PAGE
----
In order to make this approach robust to different energy levels of the incoming signal u(n), the signal y(n) may be normalised such that it is between 0 and 1.

y ( n ) = y ( n ) - min ( y ( n ) ) max ( y ( n ) ) - min ( y ( n ) ) Eq . ( 5 )

Due to this normalisation, the slope {circumflex over (β)}1(n) must converge to

1 P - 1

in the presence of howling and the line coefficients may be computed using:

β ^ ( n ) = ( [ 1 1 1 1 2 P ] · [ 1 1 1 2 1 P ] ) - 1 · [ 1 1 1 1 2 P ] · [ y ( n - P + 1 ) y ( n - P + 2 ) y ( n ) ] = X ~ · [ y ( n - P + 1 ) y ( n - P + 2 ) y ( n ) ] Eq . ( 6 )

Where {tilde over (x)} may be precomputed to avoid matrix inversion and to reduce the number of cycles. In addition, in order to reduce MIPS, y′(n) can be subsampled to only use a subset of the P samples to solve the least squares problem presented in Eq. 3. In the example illustrated in FIG. 10 the new subset only includes 16 samples represented by each of the circles and obtained from y(n), the samples being equidistant apart starting from first sample and ending with the last sample.

Smoothing may be applied to the estimated slope coefficient {circumflex over (β)}1(n) and to the residual r(n)


r(n)=λr·r(n−1)+(1−λrr(n)   Eq. (7)


β1(n)=λβ·β1(n−1)+(1−λβ)·{circumflex over (β)}1(n)   Eq. (8)

In addition, according to one or more examples the parameter α is used as a confidence interval on the estimated slope coefficient such that howling is only determined to be detected if the slope is between these confidence intervals.

( 1 P - 1 ) · ( 1 - α ) β _ 1 ( 1 P - 1 ) · ( 1 + α ) Eq . ( 9 )

According to one or more examples, the predetermined threshold of the linearity metric is set such that a positive indication of howling is determined before log-linearity is actually reached. The positive indication may therefore beneficially provide an advance indication that howling is likely to occur or is imminent. Such examples may be implemented in conjunction with a process which additionally monitors the change in the linearity metric over time. It will be appreciated that it is possible to detect when the linearity metric increases—i.e. when the logarithm of the energy of the signal u(n) tends towards, or approaches, a certain degree of linearity. Thus, according to one or more examples, once the linearity metric meets a predetermined threshold, a further detection process is carried out to ascertain if the linearity metric is tending towards or is approaching a value which is indicates a high degree of linearity—i.e. that the linearity is increasing. Specifically, a reduction in the value of the residuals r(n) over time will indicate that the system is tending towards howling.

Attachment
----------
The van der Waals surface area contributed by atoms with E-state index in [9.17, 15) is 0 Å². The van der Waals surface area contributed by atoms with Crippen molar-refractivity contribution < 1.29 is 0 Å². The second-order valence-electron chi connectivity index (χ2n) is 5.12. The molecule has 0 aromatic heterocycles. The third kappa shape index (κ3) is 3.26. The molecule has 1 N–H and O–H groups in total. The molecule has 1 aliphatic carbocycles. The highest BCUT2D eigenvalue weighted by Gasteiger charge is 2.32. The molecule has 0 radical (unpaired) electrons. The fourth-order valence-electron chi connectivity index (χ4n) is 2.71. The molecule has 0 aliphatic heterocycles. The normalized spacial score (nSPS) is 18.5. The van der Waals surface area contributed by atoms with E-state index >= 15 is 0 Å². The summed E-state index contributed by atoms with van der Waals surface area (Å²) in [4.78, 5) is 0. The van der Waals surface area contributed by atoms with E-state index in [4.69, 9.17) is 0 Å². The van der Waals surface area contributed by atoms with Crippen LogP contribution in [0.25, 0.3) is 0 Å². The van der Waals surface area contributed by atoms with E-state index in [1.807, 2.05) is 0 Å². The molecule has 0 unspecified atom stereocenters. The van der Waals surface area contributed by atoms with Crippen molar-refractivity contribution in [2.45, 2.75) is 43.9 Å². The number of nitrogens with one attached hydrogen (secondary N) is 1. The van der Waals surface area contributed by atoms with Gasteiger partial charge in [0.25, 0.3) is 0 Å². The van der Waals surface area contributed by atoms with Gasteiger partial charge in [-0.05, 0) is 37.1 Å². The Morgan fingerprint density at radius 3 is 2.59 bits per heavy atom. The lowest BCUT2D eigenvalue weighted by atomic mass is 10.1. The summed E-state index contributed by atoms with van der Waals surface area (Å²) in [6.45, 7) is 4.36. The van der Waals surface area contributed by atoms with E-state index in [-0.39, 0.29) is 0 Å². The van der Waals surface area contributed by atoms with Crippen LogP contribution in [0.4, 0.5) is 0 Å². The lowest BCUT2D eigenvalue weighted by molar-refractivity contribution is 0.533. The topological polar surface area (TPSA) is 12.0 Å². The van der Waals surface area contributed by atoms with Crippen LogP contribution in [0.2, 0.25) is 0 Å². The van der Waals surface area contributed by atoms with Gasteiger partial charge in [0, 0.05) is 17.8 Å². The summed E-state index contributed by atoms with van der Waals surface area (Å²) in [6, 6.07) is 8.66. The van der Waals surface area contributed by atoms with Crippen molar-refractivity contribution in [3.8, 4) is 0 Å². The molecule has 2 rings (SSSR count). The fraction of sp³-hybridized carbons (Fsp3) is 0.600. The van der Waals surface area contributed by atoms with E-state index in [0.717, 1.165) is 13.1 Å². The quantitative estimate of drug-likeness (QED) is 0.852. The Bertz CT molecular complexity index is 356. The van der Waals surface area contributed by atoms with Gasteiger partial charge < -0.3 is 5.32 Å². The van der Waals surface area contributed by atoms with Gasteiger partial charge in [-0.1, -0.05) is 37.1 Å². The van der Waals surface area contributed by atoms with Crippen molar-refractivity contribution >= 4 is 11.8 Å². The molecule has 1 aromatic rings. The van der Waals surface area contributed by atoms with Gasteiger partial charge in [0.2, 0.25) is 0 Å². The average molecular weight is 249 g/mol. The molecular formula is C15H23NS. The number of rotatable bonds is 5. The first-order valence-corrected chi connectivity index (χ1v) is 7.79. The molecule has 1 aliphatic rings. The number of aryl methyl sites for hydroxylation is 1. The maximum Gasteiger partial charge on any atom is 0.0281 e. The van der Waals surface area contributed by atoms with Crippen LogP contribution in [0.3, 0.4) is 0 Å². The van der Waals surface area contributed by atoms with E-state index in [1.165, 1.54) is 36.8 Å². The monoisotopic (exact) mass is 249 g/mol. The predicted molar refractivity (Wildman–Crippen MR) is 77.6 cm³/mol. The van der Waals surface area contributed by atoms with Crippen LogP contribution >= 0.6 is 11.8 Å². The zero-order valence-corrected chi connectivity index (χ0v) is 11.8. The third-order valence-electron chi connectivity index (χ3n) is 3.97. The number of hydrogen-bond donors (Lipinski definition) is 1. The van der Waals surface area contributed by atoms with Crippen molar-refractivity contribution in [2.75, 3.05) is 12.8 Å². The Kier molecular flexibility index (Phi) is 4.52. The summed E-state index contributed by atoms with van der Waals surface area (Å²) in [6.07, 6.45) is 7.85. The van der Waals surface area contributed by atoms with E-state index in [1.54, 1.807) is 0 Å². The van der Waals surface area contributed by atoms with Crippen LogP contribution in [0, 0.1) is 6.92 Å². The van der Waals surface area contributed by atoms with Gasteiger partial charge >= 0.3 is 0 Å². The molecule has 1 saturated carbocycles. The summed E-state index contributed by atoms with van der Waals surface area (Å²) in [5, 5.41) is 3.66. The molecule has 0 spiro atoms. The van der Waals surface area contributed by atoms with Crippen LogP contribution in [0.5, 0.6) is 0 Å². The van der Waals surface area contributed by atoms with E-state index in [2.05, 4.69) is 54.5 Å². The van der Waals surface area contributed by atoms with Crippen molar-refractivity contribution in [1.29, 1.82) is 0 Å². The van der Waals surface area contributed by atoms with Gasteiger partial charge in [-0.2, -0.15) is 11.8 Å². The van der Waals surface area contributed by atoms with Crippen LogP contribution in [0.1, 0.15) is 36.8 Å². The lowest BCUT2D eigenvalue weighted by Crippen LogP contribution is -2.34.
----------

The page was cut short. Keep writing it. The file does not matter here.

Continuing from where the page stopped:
According to one or more examples, the predetermined threshold of the measure of linearity may be a maximum threshold. In other words, a positive indication of howling may be determined when the measure if linearity falls below a predetermined threshold. In these examples, the positive indication may still provide an advance indication that howling is likely to occur or is imminent. Such examples may be implemented in conjunction with a process which monitors the rate of change in the logarithm of the signal energy. It will be appreciated that when this derivative is zero then the logarithm is perfectly linear, and so the presence of howling may therefore be inferred by monitoring the derivative and determining when it is tending towards zero. In other words, a process may monitor Dy(n)=D log(u(n)), D being the general term used to denote the derivative, which may for example (with reference to FIGS. 7, 9 and 10) may be the derivative with respect to samples, and may provide an advance indication that howling is likely to occur when Dy(n)≈0. In one example an advance indication that howling is likely to occur may be provided when the derivative of the logarithm of the energy is below a threshold, in other words when Dy(n)<T, T representing a threshold that is approximately zero. In this way when the derivative of the logarithm of the energy is tending towards zero, as indicated by it being below the threshold T, this may provide an advance indication that howling is likely to occur.

Thus, a further advantage of monitoring the linearity of the log-energy is that it is possible to observe when the system is tending towards howling (as indicated e.g. by a goodness of fit measure). In other words, according to one or more examples, it is possible to observe when the system is starting to become unstable, rather than relying upon the detection of a characteristic of howling after it has started. Thus, according to one or more examples, it is possible to determine when howling is likely, or imminent. This will be prior to the actual occurrence of any audible howling.